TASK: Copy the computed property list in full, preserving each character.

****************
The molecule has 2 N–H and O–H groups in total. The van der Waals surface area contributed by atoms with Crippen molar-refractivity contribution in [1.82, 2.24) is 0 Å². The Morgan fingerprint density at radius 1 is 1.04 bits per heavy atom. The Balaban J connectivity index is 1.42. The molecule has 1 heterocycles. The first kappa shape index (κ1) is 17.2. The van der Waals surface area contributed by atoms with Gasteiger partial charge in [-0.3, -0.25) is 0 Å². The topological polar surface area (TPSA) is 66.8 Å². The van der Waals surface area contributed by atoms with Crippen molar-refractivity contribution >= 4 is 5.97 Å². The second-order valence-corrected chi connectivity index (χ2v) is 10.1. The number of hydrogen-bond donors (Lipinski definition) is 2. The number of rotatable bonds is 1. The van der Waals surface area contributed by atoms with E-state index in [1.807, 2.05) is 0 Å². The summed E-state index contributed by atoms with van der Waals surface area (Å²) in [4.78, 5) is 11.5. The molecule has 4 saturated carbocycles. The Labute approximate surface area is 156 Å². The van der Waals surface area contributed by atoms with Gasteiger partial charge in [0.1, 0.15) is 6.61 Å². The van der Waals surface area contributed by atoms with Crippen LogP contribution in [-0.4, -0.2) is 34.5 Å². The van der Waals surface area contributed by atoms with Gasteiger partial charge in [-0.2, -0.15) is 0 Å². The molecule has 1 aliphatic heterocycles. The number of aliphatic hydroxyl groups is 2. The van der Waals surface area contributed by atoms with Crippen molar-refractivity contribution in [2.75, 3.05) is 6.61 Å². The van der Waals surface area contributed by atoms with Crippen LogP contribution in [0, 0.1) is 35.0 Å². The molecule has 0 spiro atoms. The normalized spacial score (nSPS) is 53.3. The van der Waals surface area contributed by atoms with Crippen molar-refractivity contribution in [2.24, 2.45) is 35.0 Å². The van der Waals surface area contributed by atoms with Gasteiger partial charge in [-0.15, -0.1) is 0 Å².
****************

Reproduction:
The molecule has 2 N–H and O–H groups in total. The van der Waals surface area contributed by atoms with Crippen molar-refractivity contribution in [1.82, 2.24) is 0 Å². The Morgan fingerprint density at radius 1 is 1.04 bits per heavy atom. The Balaban J connectivity index is 1.42. The molecule has 1 heterocycles. The first kappa shape index (κ1) is 17.2. The van der Waals surface area contributed by atoms with Gasteiger partial charge in [-0.3, -0.25) is 0 Å². The topological polar surface area (TPSA) is 66.8 Å². The van der Waals surface area contributed by atoms with Crippen molar-refractivity contribution >= 4 is 5.97 Å². The second-order valence-corrected chi connectivity index (χ2v) is 10.1. The number of hydrogen-bond donors (Lipinski definition) is 2. The number of rotatable bonds is 1. The van der Waals surface area contributed by atoms with E-state index in [1.807, 2.05) is 0 Å². The summed E-state index contributed by atoms with van der Waals surface area (Å²) in [4.78, 5) is 11.5. The molecule has 4 saturated carbocycles. The Labute approximate surface area is 156 Å². The van der Waals surface area contributed by atoms with Gasteiger partial charge in [0.1, 0.15) is 6.61 Å². The van der Waals surface area contributed by atoms with Crippen LogP contribution in [-0.4, -0.2) is 34.5 Å². The van der Waals surface area contributed by atoms with Gasteiger partial charge in [-0.2, -0.15) is 0 Å². The molecule has 1 aliphatic heterocycles. The number of aliphatic hydroxyl groups is 2. The van der Waals surface area contributed by atoms with Crippen molar-refractivity contribution in [2.75, 3.05) is 6.61 Å². The van der Waals surface area contributed by atoms with Crippen LogP contribution in [0, 0.1) is 35.0 Å². The molecule has 0 spiro atoms. The normalized spacial score (nSPS) is 53.3. The van der Waals surface area contributed by atoms with Crippen molar-refractivity contribution in [2.24, 2.45) is 35.0 Å². The van der Waals surface area contributed by atoms with Gasteiger partial charge in [-0.15, -0.1) is 0 Å².